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The French city and port of Marseille lies on the Mediterranean Sea coast in the south of France. It is France's second largest city and France's largest commercial port. Stretching to the east from the Old Port to the Reformes Quarter is the city's main thoroughfare. At the entrance to the Old Port are two large forts, Fort Saint Nicolas on the south and Fort Saint Jean on the north. The Frioul Archipelago is located in the Bay of Marseille and is made up of four islands. Located on one of the islands is the Chateau d'If which was made famous by the novel by Dumas, The Count of Monte Cristo. The city's centre has a number of pedestrianised streets, most notably the Rue St Ferreol, Cours Julien near the Music Conservatory, the Cours Honore-d'Estienne-d'Orves which is off the Old Port, and the area around the Hotel de Ville.
Four ferry companies run routes out of Marseille and offer scheduled services to Corsica, Sardinia, Algeria and Tunisia. There are four separate terminals and are all in the "gares maritimes sud" (southern terminals) district. National Terminals One and Two serve passengers to and from Corsica and Sardinia, while International Terminals Three and Four serve passengers to and from Algeria and Tunisia.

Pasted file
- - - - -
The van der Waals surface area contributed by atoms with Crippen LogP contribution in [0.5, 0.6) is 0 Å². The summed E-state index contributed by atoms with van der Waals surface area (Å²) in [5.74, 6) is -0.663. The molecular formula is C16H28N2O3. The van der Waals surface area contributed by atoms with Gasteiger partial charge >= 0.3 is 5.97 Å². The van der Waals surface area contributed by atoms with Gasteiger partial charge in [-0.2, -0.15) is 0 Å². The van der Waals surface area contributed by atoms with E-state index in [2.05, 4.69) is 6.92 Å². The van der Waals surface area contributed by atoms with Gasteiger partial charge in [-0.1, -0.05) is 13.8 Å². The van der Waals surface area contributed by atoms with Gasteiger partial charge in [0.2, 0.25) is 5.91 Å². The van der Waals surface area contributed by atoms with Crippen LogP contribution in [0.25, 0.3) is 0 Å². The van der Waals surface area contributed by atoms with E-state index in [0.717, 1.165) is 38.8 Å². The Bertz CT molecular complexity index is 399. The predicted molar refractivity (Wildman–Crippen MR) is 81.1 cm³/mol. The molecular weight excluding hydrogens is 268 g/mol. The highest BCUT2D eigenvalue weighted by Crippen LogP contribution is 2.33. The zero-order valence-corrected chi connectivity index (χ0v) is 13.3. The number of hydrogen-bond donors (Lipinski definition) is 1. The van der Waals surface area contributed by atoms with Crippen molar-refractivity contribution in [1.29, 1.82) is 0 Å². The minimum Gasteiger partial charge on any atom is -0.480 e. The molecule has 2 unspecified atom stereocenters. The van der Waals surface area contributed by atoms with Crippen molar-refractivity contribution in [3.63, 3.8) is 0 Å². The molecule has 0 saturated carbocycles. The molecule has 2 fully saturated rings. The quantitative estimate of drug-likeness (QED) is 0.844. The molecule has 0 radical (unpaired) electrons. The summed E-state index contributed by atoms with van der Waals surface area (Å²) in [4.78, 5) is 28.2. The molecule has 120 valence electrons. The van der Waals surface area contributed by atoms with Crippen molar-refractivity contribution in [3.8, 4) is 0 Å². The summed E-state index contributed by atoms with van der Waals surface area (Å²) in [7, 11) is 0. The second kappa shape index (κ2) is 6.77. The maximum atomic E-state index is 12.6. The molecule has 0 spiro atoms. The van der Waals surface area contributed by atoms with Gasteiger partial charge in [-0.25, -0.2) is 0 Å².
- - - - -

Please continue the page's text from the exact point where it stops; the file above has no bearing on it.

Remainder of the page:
Oran is a city that lies on the north western Mediterranean Sea coast of Algeria and is Algeria's second largest city and is closely associated with the neighbouring city of Ain Temouchent. Oran is located around 430 km from Algiers, Algeria's capital city, and is a major port and commercial, industrial and centre for education in the region. The city can trace its history back to 903 when it was founded Moorish Andalusian traders and was later captured in 1509 by the Spanish under the rule of Cardinal Cisneros. Apart from a brief spell under the control of the Ottomans, the city remained under Spanish rule until King Charles IV finally sold the city to the Turks in 1792. Finally, the French have ruled the city since 1831.
Popular attractions in the city include the Demaeght Museum which contains exhibits of prehistoric archaeological artefacts from Magrheb and other ethnological displays. Also in the city is Dar el-Bahia, the town hall, the city's theatre and the beautifully designed Cathedral de Sacre Coeur which was opened by the French in 1913 and is now a public library.